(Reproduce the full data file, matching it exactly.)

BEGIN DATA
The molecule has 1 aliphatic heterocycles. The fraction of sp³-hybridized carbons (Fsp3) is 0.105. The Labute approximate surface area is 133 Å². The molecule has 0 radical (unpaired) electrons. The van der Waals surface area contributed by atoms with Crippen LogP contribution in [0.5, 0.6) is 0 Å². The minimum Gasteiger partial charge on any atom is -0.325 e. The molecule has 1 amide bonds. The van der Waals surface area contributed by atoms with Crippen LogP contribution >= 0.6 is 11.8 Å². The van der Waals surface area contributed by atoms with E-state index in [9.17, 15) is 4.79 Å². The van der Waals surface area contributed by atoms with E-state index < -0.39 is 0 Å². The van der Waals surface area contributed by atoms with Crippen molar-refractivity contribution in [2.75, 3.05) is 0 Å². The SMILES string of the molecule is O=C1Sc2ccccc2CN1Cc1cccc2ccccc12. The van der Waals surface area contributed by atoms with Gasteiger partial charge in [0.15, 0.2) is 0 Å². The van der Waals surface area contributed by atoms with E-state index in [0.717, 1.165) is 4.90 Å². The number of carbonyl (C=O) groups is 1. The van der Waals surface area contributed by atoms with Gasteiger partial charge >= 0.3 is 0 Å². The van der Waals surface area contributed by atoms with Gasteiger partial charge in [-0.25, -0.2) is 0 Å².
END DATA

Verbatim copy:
The molecule has 1 aliphatic heterocycles. The fraction of sp³-hybridized carbons (Fsp3) is 0.105. The Labute approximate surface area is 133 Å². The molecule has 0 radical (unpaired) electrons. The van der Waals surface area contributed by atoms with Crippen LogP contribution in [0.5, 0.6) is 0 Å². The minimum Gasteiger partial charge on any atom is -0.325 e. The molecule has 1 amide bonds. The van der Waals surface area contributed by atoms with Crippen LogP contribution >= 0.6 is 11.8 Å². The van der Waals surface area contributed by atoms with E-state index in [9.17, 15) is 4.79 Å². The van der Waals surface area contributed by atoms with E-state index < -0.39 is 0 Å². The van der Waals surface area contributed by atoms with Crippen molar-refractivity contribution in [2.75, 3.05) is 0 Å². The SMILES string of the molecule is O=C1Sc2ccccc2CN1Cc1cccc2ccccc12. The van der Waals surface area contributed by atoms with Gasteiger partial charge in [0.15, 0.2) is 0 Å². The van der Waals surface area contributed by atoms with E-state index in [0.717, 1.165) is 4.90 Å². The number of carbonyl (C=O) groups is 1. The van der Waals surface area contributed by atoms with Gasteiger partial charge >= 0.3 is 0 Å². The van der Waals surface area contributed by atoms with Gasteiger partial charge in [-0.25, -0.2) is 0 Å².